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December 8, 2008, 10:14 PM CT

An Achilles heel in cancer cells

An Achilles heel in cancer cells
A protein that shields tumor cells from cell death and exerts resistance to chemotherapy has an Achilles heel, a vulnerability that can be exploited to target and kill the very tumor cells it commonly protects, scientists from the University of Illinois at Chicago show in a new study reported in the Dec. 9 issue of Cancer Cell

Akt is a signaling protein, called a kinase, that is hyperactive in the majority of human cancers.

"Akt is perhaps the most frequently activated oncoprotein (cancer-promoting protein) in human cancer," says Nissim Hay, professor of biochemistry and molecular genetics at the UIC College of Medicine. Pharmaceutical companies have been trying to find ways to inhibit Akt to improve cancer treatment, he said, but most candidate drugs have acted too broadly and proved toxic.

"One of Akt's major functions in tumor cells is promoting cell survival," Hay said. "Tumor cells with hyperactive Akt are not only resistant to the external stresses that can induce cell death but also to chemotherapy."

But Akt is also mandatory for metabolism and the proliferation of cancer cells, and it was as a byproduct of its role in metabolism that the scientists were able to exploit Akt hyperactivity against the tumor cell.

"We observed that cells with hyperactive Akt have increased intracellular levels of reactive oxygen species (ROS) and at the same time impaired ability to scavenge ROS," Hay said. These ROS are highly reactive byproducts of metabolism that can damage the cell. Cells commonly respond to high levels of ROS by undergoing cell suicide, or apoptosis.........

Posted by: Janet      Read more         Source


December 4, 2008, 7:44 PM CT

Gene packaging tells story of cancer development

Gene packaging tells story of cancer development
To decipher how cancer develops, Johns Hopkins Kimmel Cancer Center researchers say scientists must take a closer look at the packaging.

Specifically, their findings in the December 2, 2008, issue of PLoS Biology point to the three dimensional chromatin packaging around genes formed by tight, rosette-like loops of Polycomb group proteins (PcG). The chromatin packaging, a complex combination of DNA and proteins that compress DNA to fit inside cells, provides a repressive hub that keeps genes in a low expression state.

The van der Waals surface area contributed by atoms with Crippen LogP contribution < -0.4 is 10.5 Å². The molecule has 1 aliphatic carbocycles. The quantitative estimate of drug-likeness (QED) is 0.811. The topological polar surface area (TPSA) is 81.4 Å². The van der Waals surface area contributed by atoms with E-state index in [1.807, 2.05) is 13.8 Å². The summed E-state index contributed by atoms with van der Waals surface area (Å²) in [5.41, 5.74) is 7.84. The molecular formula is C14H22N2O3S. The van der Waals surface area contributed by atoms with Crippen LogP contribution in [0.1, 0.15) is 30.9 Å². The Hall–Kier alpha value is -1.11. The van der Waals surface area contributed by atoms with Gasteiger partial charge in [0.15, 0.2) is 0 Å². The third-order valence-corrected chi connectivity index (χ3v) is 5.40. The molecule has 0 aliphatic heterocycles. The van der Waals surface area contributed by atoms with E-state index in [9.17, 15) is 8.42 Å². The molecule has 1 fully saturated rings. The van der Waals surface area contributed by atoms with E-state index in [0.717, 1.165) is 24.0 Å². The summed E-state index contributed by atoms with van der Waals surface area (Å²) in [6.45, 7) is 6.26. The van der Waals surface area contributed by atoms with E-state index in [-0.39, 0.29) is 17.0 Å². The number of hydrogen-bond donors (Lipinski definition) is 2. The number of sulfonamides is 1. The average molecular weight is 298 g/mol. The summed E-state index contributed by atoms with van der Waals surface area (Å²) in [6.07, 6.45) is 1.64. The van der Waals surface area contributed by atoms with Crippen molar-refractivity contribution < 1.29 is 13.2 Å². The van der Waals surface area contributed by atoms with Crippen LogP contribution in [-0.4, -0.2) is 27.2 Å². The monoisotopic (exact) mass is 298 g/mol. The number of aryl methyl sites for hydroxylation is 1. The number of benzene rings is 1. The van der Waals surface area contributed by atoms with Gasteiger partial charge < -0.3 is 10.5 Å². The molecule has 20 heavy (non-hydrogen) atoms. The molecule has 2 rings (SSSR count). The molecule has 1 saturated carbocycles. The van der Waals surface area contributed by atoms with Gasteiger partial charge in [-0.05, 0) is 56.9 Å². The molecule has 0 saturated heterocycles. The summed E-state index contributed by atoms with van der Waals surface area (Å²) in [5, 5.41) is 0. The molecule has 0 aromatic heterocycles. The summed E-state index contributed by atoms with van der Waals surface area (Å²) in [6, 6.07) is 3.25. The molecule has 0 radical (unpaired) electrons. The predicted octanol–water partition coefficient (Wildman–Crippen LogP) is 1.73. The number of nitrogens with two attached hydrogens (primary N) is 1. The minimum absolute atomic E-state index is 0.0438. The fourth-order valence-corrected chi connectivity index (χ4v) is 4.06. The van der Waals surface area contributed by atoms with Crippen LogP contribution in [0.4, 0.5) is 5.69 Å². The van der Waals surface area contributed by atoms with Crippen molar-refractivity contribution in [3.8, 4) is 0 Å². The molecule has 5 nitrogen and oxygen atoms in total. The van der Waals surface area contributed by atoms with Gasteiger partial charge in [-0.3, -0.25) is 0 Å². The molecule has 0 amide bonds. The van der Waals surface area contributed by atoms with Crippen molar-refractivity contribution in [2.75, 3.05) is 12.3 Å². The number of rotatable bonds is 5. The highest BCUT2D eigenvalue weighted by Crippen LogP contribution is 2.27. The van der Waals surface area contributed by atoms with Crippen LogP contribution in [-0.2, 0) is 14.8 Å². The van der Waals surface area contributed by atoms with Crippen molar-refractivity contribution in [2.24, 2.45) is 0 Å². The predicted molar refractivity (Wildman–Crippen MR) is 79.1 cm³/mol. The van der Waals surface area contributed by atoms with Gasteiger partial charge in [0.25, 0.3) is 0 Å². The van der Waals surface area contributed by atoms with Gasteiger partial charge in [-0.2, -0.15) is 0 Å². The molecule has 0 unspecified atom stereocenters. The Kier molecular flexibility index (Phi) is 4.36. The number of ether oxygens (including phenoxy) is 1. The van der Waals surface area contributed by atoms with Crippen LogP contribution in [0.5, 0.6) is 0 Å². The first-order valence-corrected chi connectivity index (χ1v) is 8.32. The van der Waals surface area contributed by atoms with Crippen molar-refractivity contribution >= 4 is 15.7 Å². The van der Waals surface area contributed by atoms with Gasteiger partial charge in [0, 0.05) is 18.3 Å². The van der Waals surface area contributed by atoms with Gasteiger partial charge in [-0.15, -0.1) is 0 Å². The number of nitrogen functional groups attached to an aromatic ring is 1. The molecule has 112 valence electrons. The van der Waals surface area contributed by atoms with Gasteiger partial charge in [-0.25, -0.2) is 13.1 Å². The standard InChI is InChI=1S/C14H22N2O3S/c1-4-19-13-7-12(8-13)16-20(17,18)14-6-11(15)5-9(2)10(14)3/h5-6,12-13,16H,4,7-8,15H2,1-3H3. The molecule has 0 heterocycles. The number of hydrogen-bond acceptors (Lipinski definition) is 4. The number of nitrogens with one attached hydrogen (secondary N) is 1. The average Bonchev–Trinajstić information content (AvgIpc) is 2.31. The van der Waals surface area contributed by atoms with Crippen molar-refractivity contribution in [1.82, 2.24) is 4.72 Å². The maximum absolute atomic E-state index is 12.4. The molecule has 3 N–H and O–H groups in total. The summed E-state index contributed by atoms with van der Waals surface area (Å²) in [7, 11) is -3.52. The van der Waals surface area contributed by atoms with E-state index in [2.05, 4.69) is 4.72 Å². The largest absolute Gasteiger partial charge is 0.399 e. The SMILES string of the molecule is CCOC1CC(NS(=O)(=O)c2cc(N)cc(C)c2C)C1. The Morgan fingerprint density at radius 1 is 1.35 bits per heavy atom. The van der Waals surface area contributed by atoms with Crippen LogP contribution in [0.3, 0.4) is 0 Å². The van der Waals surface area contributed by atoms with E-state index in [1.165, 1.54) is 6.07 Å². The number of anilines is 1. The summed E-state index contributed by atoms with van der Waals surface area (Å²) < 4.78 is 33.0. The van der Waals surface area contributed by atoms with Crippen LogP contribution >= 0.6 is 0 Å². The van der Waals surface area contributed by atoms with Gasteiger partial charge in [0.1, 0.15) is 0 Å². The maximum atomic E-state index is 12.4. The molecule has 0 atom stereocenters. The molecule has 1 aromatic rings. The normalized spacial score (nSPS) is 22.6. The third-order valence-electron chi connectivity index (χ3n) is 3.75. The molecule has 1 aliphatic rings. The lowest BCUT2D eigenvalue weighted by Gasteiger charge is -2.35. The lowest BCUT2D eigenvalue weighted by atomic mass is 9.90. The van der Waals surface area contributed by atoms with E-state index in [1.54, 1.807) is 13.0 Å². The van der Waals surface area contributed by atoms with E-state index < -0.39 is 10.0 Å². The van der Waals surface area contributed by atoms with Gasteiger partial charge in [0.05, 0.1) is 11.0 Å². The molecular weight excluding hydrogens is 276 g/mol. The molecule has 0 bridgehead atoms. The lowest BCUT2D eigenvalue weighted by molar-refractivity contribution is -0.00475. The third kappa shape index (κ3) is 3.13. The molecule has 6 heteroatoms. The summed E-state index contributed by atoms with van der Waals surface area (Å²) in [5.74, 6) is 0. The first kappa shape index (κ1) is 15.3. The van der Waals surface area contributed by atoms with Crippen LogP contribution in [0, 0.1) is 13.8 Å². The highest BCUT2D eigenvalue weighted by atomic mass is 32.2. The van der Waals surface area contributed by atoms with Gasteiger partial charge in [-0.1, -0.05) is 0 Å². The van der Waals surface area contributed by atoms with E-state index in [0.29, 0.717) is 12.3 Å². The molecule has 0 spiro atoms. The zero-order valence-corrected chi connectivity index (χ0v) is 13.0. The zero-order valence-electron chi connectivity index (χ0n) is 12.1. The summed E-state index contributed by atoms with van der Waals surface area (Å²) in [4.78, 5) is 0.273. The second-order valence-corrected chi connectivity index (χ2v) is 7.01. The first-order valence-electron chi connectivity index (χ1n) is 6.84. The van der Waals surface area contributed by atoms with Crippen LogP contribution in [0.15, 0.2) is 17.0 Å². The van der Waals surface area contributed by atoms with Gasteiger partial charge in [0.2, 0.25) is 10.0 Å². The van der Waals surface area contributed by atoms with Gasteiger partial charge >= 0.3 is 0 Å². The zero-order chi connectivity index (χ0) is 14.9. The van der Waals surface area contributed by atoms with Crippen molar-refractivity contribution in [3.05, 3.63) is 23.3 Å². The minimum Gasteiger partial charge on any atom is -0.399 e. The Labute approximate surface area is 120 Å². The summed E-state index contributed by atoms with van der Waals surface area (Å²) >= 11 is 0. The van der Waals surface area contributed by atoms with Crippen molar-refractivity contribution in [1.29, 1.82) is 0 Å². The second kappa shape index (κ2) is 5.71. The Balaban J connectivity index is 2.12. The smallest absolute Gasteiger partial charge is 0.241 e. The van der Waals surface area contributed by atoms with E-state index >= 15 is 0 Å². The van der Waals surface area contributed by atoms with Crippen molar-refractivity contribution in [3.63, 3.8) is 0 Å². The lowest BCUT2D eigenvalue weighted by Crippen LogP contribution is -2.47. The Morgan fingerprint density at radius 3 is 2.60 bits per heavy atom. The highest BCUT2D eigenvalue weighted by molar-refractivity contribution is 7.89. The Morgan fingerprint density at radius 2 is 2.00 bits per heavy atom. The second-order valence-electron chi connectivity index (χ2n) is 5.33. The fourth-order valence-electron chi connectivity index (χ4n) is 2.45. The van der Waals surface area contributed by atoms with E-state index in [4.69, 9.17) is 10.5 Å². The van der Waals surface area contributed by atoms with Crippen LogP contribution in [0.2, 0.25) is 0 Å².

"We think the polycomb proteins combine with abnormal DNA methylation of genes to deactivate tumor suppressor genes and lock cancer cells in a primitive state," says Stephen B. Baylin, M.D., Virginia and D.K. Ludwig Professor of Oncology and senior author.

Previous to this discovery, researchers studying cancer genes, looked at gene silencing as a linear process across the DNA, as if genes were flat, one dimensional objects. Research did not take into account the way genes are packaged.

To better understand the role of the PcG packaging, the team compared embryonic cells to adult colon cancer cells. The gene studied in the embryonic cells was packaged by PcG proteins, in a low expression state, and had no DNA methylation. When the gene received signals for cells to mature, the PcG loops were disrupted and the gene was highly expressed. However, when the same gene was abnormally DNA methylated, as is the case in adult, mature colon cancer cells, the PcG packaging loops were tighter and there was no gene expression. "These tight loops touch and interact with a number of gene sites folding it into a structure that shuts off tumor suppressor genes," says Baylin. However, when the scientists removed DNA methylation from the cancer cells, the loops loosened somewhat, back to the state of an embryonic cell, and some gene expression was restored.........

Posted by: Scott      Read more         Source


December 4, 2008, 5:26 AM CT

Novel basis identified for tamoxifen failure

Novel basis identified for tamoxifen failure
Tamoxifen may worsen breast cancer in a small subset of patients. Research published in BioMed Central's open access journal Breast Cancer Research suggests that in patients who show reduced or absent expression of the protein E-cadherin, usually used anti-oestrogen drugs such as tamoxifen may promote more harmful cancer cell behaviour.